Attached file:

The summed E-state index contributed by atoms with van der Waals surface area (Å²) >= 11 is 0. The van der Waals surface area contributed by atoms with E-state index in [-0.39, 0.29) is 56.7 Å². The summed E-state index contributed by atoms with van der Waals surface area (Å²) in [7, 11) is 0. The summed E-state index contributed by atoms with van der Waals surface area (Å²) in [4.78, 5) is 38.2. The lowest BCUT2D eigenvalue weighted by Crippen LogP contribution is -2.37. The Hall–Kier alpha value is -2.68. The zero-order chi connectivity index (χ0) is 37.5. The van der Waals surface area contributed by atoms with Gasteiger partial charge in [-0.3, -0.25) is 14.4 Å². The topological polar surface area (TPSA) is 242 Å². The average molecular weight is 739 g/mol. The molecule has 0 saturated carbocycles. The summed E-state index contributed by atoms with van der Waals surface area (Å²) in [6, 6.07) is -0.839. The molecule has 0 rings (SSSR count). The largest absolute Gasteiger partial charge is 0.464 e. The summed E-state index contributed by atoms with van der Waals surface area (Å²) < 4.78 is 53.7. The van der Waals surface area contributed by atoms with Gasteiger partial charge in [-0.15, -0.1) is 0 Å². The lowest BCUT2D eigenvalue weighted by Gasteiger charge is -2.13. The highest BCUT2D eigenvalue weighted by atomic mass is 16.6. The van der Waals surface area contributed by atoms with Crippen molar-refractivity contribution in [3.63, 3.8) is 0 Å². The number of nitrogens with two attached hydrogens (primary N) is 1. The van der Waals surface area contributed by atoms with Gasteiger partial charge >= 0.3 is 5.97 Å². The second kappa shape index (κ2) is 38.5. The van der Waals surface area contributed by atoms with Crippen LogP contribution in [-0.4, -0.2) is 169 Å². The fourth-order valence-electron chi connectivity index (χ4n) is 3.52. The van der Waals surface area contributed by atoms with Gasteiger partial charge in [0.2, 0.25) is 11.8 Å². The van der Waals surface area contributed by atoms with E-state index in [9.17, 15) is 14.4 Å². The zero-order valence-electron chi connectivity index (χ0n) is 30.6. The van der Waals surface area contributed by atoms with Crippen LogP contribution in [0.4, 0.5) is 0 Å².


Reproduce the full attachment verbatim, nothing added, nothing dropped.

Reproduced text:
The summed E-state index contributed by atoms with van der Waals surface area (Å²) >= 11 is 0. The van der Waals surface area contributed by atoms with E-state index in [-0.39, 0.29) is 56.7 Å². The summed E-state index contributed by atoms with van der Waals surface area (Å²) in [7, 11) is 0. The summed E-state index contributed by atoms with van der Waals surface area (Å²) in [4.78, 5) is 38.2. The lowest BCUT2D eigenvalue weighted by Crippen LogP contribution is -2.37. The Hall–Kier alpha value is -2.68. The zero-order chi connectivity index (χ0) is 37.5. The van der Waals surface area contributed by atoms with Gasteiger partial charge in [-0.3, -0.25) is 14.4 Å². The topological polar surface area (TPSA) is 242 Å². The average molecular weight is 739 g/mol. The molecule has 0 saturated carbocycles. The summed E-state index contributed by atoms with van der Waals surface area (Å²) in [6, 6.07) is -0.839. The molecule has 0 rings (SSSR count). The largest absolute Gasteiger partial charge is 0.464 e. The summed E-state index contributed by atoms with van der Waals surface area (Å²) < 4.78 is 53.7. The van der Waals surface area contributed by atoms with Gasteiger partial charge in [-0.15, -0.1) is 0 Å². The lowest BCUT2D eigenvalue weighted by Gasteiger charge is -2.13. The highest BCUT2D eigenvalue weighted by atomic mass is 16.6. The van der Waals surface area contributed by atoms with Crippen molar-refractivity contribution in [3.63, 3.8) is 0 Å². The number of nitrogens with two attached hydrogens (primary N) is 1. The van der Waals surface area contributed by atoms with Gasteiger partial charge >= 0.3 is 5.97 Å². The second kappa shape index (κ2) is 38.5. The van der Waals surface area contributed by atoms with Crippen LogP contribution in [-0.4, -0.2) is 169 Å². The fourth-order valence-electron chi connectivity index (χ4n) is 3.52. The van der Waals surface area contributed by atoms with Gasteiger partial charge in [0.2, 0.25) is 11.8 Å². The van der Waals surface area contributed by atoms with E-state index in [9.17, 15) is 14.4 Å². The zero-order valence-electron chi connectivity index (χ0n) is 30.6. The van der Waals surface area contributed by atoms with Crippen LogP contribution in [0.4, 0.5) is 0 Å².